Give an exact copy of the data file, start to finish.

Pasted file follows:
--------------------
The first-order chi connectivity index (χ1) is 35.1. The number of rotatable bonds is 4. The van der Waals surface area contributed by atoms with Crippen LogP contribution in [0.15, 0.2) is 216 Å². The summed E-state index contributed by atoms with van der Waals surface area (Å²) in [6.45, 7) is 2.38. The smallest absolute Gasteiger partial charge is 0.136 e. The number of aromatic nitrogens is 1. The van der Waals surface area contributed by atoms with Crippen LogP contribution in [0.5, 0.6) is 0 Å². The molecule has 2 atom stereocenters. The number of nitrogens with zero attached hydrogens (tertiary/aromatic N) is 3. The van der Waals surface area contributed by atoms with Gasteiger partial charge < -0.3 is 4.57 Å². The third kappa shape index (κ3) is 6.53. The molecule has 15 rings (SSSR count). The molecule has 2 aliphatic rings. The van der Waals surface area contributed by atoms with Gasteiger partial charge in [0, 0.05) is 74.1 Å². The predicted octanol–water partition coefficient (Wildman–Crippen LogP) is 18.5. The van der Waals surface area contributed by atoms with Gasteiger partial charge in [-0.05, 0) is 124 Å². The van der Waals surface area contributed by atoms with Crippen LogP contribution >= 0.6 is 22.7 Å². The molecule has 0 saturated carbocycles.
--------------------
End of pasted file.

The first-order chi connectivity index (χ1) is 35.1. The number of rotatable bonds is 4. The van der Waals surface area contributed by atoms with Crippen LogP contribution in [0.15, 0.2) is 216 Å². The summed E-state index contributed by atoms with van der Waals surface area (Å²) in [6.45, 7) is 2.38. The smallest absolute Gasteiger partial charge is 0.136 e. The number of aromatic nitrogens is 1. The van der Waals surface area contributed by atoms with Crippen LogP contribution in [0.5, 0.6) is 0 Å². The molecule has 2 atom stereocenters. The number of nitrogens with zero attached hydrogens (tertiary/aromatic N) is 3. The van der Waals surface area contributed by atoms with Gasteiger partial charge < -0.3 is 4.57 Å². The third kappa shape index (κ3) is 6.53. The molecule has 15 rings (SSSR count). The molecule has 2 aliphatic rings. The van der Waals surface area contributed by atoms with Gasteiger partial charge in [0, 0.05) is 74.1 Å². The predicted octanol–water partition coefficient (Wildman–Crippen LogP) is 18.5. The van der Waals surface area contributed by atoms with Gasteiger partial charge in [-0.05, 0) is 124 Å². The van der Waals surface area contributed by atoms with Crippen LogP contribution >= 0.6 is 22.7 Å². The molecule has 0 saturated carbocycles.